Lower Common (CL 155) is a linear stretch of common land that follows the banks of the river Bure. The common consists of short grassland, with a scattering of trees. The Coltishall Commons Management Trust have begun to create wildlife strips, allowing native wildflowers to grow, to encourage invertebrates such as bees and butterflies.
Please note this site is not a Norfolk Wildlife Trust reserve.
Habitat description from the Wildlife in Common Survey
A linear stretch of common land, Lower Common includes small patches of trees and a wet ditch flowing into the river, but mostly consists of neutral grassland managed as an amenity for locals and visitors.
An area by the east boundary has some planted Norfolk heritage apple trees with spring flowering bulbs and a few garden escapees. The longer grass here includes a water-side area of marshy grassland / marginal species.
The wet ditch in the west of the site has some taller growth such as great willowherb (Epilobium hirsutum
), angelica (Angelica archangelica
), reed grasses and nettle (Urtica dioica
). An area near the ditch has recently been managed for wildflowers with some sown species. In the past the ditch has been cleared and the silt placed on the bank, this means there is an increase in nutrients in this area, which means more robust plants such as nettle outgrow any more delicate wildflowers here.
The grassland across the rest of the site is kept short mown. In summer 2019 a strip along the roadside was left to grow as a wildflower area.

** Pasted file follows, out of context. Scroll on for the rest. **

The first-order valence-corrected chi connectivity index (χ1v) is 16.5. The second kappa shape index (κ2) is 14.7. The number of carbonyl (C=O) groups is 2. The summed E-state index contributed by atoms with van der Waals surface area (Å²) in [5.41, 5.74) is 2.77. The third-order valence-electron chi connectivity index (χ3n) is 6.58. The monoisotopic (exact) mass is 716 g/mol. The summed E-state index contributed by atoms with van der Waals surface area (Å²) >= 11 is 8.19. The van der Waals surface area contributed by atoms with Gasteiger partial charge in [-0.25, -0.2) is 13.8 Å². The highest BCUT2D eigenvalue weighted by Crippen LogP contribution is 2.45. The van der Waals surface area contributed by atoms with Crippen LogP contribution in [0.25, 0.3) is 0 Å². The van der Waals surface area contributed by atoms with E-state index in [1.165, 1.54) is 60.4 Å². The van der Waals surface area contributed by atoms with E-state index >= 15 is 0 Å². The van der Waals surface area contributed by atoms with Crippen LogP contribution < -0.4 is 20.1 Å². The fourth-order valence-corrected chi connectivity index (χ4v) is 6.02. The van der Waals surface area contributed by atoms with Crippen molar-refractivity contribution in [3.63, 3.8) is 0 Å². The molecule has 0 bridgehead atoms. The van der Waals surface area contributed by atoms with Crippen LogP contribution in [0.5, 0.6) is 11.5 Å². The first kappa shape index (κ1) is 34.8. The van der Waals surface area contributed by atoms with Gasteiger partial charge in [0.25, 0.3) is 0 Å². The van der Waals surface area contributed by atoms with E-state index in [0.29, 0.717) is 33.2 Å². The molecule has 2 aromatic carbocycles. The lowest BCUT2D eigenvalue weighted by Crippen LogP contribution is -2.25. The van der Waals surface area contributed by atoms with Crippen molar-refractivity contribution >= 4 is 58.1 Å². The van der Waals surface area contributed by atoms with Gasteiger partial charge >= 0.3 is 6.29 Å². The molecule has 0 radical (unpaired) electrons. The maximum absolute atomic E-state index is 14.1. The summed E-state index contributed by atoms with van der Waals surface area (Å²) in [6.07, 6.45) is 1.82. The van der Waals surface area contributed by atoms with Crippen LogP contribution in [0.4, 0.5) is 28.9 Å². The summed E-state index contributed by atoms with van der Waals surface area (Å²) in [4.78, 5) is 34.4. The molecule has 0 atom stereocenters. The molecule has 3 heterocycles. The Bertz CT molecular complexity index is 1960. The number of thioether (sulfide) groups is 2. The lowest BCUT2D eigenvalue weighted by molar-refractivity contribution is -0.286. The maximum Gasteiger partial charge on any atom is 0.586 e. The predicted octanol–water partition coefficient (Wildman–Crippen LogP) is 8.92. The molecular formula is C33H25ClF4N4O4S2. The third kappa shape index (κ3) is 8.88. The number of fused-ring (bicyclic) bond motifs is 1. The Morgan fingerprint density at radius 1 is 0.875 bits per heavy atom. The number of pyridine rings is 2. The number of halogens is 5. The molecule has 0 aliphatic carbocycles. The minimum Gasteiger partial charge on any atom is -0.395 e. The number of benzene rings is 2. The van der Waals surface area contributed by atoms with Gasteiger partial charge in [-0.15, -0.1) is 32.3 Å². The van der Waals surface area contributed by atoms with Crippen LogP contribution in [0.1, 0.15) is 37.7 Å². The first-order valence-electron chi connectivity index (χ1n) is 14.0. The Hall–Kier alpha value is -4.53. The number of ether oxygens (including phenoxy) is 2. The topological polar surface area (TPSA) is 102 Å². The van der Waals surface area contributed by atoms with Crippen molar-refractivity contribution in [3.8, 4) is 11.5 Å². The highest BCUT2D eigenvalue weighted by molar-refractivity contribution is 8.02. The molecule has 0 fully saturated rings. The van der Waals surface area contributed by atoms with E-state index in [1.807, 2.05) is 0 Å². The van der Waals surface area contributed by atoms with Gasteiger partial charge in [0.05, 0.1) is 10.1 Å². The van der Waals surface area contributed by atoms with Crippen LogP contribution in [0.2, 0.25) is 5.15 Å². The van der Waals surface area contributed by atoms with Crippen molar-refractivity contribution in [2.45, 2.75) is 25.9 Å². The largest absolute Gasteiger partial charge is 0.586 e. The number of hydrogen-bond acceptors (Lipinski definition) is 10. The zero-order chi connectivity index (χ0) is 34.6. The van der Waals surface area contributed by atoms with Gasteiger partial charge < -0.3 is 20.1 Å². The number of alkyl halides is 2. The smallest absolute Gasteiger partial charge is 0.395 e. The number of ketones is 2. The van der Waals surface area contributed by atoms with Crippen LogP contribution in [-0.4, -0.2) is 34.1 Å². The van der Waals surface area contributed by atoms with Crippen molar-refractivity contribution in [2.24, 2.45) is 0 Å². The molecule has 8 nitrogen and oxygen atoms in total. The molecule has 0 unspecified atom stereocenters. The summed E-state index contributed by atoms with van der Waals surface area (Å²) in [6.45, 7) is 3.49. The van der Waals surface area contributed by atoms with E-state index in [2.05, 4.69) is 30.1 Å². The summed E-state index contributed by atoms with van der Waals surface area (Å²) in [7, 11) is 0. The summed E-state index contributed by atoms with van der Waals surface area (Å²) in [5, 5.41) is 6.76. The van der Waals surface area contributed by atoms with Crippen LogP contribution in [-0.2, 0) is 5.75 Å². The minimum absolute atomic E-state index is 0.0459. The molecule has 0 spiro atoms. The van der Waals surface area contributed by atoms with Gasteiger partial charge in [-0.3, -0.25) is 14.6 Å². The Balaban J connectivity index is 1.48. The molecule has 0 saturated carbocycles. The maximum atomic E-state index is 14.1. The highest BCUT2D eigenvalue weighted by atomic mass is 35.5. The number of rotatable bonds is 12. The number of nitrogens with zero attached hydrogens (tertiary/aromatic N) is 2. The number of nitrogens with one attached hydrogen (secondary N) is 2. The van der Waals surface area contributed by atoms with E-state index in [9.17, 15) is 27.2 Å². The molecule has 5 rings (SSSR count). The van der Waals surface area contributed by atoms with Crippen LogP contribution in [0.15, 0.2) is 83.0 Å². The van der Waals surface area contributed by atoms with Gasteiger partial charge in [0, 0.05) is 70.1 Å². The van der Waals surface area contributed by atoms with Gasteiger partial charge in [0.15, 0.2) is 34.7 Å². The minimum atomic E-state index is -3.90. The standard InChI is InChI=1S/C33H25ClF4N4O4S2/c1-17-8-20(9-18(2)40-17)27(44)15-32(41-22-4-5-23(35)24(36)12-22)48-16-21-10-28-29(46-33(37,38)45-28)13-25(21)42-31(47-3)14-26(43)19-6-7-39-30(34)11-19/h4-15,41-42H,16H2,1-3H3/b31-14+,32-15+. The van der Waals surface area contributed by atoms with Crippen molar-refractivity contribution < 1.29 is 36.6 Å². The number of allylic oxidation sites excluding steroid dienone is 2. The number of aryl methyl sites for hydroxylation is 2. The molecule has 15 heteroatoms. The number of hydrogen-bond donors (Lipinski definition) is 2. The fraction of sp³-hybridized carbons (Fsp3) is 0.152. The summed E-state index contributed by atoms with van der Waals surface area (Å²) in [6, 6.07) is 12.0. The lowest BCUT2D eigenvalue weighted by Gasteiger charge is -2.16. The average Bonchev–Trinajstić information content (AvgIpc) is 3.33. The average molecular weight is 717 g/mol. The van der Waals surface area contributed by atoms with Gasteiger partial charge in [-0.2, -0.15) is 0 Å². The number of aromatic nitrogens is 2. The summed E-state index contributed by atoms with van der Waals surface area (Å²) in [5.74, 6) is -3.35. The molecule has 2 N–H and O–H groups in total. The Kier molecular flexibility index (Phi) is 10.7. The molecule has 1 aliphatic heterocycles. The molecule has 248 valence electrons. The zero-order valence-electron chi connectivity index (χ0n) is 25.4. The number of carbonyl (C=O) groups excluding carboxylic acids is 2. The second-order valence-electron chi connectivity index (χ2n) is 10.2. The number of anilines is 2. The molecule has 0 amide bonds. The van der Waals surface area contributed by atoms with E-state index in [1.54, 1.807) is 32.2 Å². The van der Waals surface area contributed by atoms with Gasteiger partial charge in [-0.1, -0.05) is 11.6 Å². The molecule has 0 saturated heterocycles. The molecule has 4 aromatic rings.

Approximately 40 species of wildflower were recorded along this strip including: yarrow (Achillea millefolium
), hairy sedge (Carex hirta
), common mouse ear (Cerastium fontanum
), buckshorn plantain (Plantago coronopus
), oxeye daisy (Leucanthemum vulgare
) and weld (Reseda luteola
Historically, the common has retained its boundaries – the river to the south, road to the north, housing to the east and the Rising Sun pub to the west - since at least the first Ordnance Survey in the late 19th century. The common also has an old boathouse which is shown on the old maps, showing the common to have been used for recreation over many years.
Fadens Map of Norfolk c.1797 shows that the area of the present day common was already established between the road and the river, but it does not seem to be registered common at this time.
Further detail on other historic maps show it to have been kept as rough pasture in the late 19th century, with footbridges shown, giving access over the dyke and across to the boathouse on the 1907 map. A photo of Lower Common c.1930, from the Francis Frith collection, shows a very similar linear area of mown grassland along the edge of the river with small boats moored alongside, and people enjoying the green space for recreation.